"There is no new thing under the sun." If I worked for the Trib, I might try to convince you I made that up myself, but most know it as a 2,000-year-old truism from Ecclesiastes.
Since nothing is new under the sun, perhaps we should turn the other cheek and forgive The Salt Lake Tribune its trespasses, for stealing so many of City Weekly's column concepts. Or in the spirit of the Old Testament, perhaps we could arrange to cut off their editors' hands in the public square for such thievery.
Or we could take a 21st-century approach and just blog about it.
Previously, the Trib's The Thumb copied City Weekly's popular Hits & Misses; the Trib also subscribed to News of the Weird to match City Weekly's News Quirks. Once we started running Personals in our classifieds, so did the Tribune.
In publishing its "faux" weekly Now in Salt Lake, it could be argued the Trib is trying to steal the alt-weekly concept that is City Weekly. After the Trib woke up from its Rip Van Winkle slumber and realized it needed younger readers to replace those who weren't re-upping their subscriptions, the Trib's weak response is a light-as-air tabloid/Website catering to fashionista- and nightclub-crazed young'uns.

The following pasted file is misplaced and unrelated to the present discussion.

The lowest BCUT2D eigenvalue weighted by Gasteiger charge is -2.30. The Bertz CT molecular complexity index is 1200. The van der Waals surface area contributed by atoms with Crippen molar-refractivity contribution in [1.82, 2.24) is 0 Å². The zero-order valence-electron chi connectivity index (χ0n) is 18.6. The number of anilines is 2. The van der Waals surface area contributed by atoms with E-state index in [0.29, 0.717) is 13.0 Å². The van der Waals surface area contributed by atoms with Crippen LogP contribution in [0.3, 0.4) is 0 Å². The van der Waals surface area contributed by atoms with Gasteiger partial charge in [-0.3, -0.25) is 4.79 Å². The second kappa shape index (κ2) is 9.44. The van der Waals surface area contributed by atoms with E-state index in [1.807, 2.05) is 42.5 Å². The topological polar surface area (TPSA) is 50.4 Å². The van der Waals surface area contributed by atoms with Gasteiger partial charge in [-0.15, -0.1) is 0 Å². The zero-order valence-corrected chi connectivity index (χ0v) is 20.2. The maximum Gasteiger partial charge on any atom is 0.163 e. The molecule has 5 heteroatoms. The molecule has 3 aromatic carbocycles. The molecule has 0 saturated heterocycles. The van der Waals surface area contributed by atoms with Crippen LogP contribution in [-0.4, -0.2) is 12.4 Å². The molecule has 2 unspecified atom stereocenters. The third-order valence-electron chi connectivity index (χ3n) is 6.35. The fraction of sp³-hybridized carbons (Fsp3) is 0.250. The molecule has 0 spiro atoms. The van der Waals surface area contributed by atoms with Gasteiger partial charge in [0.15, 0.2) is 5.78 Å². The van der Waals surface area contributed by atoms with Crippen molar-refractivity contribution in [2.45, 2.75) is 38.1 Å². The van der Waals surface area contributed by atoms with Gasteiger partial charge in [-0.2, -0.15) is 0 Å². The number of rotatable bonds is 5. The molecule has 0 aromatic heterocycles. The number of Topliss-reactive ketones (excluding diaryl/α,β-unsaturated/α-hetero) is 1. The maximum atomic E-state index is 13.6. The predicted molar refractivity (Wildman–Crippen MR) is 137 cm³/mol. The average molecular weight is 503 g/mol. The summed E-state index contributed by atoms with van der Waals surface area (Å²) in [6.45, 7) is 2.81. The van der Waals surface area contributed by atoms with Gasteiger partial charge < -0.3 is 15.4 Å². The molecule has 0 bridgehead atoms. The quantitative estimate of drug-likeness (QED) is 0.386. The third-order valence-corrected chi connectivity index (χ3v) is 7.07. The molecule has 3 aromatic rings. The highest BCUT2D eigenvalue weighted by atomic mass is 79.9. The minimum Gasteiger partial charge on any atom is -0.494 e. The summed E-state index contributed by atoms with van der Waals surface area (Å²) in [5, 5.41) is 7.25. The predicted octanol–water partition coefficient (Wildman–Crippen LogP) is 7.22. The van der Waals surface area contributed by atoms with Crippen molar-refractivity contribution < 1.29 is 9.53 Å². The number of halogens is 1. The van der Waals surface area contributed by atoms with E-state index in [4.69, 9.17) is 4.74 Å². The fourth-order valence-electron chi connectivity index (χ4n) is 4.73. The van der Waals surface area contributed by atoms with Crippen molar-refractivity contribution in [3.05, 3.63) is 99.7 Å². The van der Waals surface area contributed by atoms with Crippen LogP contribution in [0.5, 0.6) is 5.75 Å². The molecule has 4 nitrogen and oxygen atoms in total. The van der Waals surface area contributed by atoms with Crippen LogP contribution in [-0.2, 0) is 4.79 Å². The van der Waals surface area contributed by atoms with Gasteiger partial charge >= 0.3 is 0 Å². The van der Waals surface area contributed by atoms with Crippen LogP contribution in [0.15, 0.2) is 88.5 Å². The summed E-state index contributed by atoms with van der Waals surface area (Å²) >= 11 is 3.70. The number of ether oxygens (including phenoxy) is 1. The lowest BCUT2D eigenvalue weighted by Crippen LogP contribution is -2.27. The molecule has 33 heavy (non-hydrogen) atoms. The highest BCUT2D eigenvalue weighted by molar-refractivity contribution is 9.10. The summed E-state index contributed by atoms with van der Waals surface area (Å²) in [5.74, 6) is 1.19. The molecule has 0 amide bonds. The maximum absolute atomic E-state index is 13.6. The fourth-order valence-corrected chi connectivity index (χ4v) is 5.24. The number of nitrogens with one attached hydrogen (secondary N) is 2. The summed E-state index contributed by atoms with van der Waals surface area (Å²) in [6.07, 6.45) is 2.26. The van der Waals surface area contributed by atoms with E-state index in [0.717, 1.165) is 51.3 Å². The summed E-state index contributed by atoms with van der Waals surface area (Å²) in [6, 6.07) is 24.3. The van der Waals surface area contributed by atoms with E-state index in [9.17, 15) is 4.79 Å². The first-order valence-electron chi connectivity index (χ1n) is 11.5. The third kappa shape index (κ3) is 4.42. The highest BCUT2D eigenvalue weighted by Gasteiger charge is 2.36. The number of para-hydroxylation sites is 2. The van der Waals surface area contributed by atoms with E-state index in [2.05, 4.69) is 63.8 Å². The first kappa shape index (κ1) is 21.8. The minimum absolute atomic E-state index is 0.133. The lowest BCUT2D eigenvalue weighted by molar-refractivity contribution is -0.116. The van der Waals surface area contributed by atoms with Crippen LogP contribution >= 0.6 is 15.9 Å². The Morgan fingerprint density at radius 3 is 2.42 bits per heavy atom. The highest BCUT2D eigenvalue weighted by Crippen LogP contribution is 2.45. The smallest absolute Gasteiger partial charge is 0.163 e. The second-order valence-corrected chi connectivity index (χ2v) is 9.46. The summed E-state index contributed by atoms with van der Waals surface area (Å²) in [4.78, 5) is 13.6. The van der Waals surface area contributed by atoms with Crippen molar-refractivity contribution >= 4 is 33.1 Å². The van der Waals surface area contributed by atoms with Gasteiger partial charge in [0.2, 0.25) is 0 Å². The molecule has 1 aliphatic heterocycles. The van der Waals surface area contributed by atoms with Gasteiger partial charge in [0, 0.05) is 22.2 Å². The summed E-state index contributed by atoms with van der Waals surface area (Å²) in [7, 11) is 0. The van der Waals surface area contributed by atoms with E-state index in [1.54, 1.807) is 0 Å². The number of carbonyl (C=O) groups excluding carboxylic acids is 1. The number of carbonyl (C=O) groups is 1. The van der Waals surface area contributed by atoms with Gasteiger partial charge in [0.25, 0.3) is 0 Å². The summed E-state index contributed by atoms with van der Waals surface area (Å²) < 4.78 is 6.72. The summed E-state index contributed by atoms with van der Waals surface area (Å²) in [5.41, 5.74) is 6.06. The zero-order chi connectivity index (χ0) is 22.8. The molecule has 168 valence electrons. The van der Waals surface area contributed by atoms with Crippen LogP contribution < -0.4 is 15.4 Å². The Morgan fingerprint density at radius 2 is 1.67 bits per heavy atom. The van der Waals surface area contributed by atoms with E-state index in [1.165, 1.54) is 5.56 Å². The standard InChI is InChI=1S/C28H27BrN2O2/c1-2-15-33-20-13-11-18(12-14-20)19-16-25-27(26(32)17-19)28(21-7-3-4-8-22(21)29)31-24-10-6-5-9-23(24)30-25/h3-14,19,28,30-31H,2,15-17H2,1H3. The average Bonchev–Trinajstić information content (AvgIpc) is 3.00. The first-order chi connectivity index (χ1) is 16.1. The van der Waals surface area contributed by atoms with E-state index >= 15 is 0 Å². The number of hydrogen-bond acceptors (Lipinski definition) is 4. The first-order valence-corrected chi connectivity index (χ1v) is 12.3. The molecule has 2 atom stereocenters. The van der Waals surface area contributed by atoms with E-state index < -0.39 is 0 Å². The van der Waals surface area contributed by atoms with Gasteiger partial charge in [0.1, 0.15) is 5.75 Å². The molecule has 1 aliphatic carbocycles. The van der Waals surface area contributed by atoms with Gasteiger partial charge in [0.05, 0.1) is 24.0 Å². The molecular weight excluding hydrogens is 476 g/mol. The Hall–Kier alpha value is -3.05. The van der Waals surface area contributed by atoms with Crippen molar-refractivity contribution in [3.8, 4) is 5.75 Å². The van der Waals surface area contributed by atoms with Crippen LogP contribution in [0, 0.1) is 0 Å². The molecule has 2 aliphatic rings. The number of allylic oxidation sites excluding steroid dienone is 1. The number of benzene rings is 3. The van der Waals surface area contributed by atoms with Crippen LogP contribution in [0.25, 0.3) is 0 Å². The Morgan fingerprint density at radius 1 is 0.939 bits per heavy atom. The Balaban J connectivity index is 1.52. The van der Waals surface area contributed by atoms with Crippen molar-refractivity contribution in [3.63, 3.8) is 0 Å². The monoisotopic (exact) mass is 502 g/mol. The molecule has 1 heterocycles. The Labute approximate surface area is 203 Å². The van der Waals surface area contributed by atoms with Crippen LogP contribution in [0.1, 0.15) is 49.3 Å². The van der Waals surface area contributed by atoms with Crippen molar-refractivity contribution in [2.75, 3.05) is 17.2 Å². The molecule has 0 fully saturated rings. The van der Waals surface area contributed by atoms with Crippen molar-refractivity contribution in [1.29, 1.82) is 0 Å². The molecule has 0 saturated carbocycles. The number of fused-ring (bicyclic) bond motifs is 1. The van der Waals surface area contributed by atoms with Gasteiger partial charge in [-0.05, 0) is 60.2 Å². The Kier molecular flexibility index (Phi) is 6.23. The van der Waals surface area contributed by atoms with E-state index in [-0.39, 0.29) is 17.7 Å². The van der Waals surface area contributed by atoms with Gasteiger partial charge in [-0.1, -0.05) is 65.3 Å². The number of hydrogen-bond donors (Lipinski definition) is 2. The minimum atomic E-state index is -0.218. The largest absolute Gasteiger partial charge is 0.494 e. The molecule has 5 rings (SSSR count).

Publications like Now are called "faux" weeklies because they only pretend to be alternative to the mainstream press. Not only does Now not provide a unique voice, it often republishes content that has already appeared in the Trib.
Now in Salt Lake recently rebranded itself as an "edition of The Salt Lake Tribune." At the same time, it rather brazenly got in bed with the Salt Lake Convention & Visitors Bureau to utilize the CVB's listings program on its Website. The CVB is a nonprofit that receives government funding for an event-listings database shared by multiple state and county entities. As part of the partnership, the Tribune/NowSalt Lake's Website now displays the CVB's logo and link on listings for restaurants, clubs and other venues that happen to be members of the CVB.
So, for stories that the Trib publishes reporting on the ZAP tax or the visitors bureau, will the editors now disclose the paper's partnership? These types of alliances -- while nothing new under the sun -- undermine the Trib's claim to be Utah's independent voice.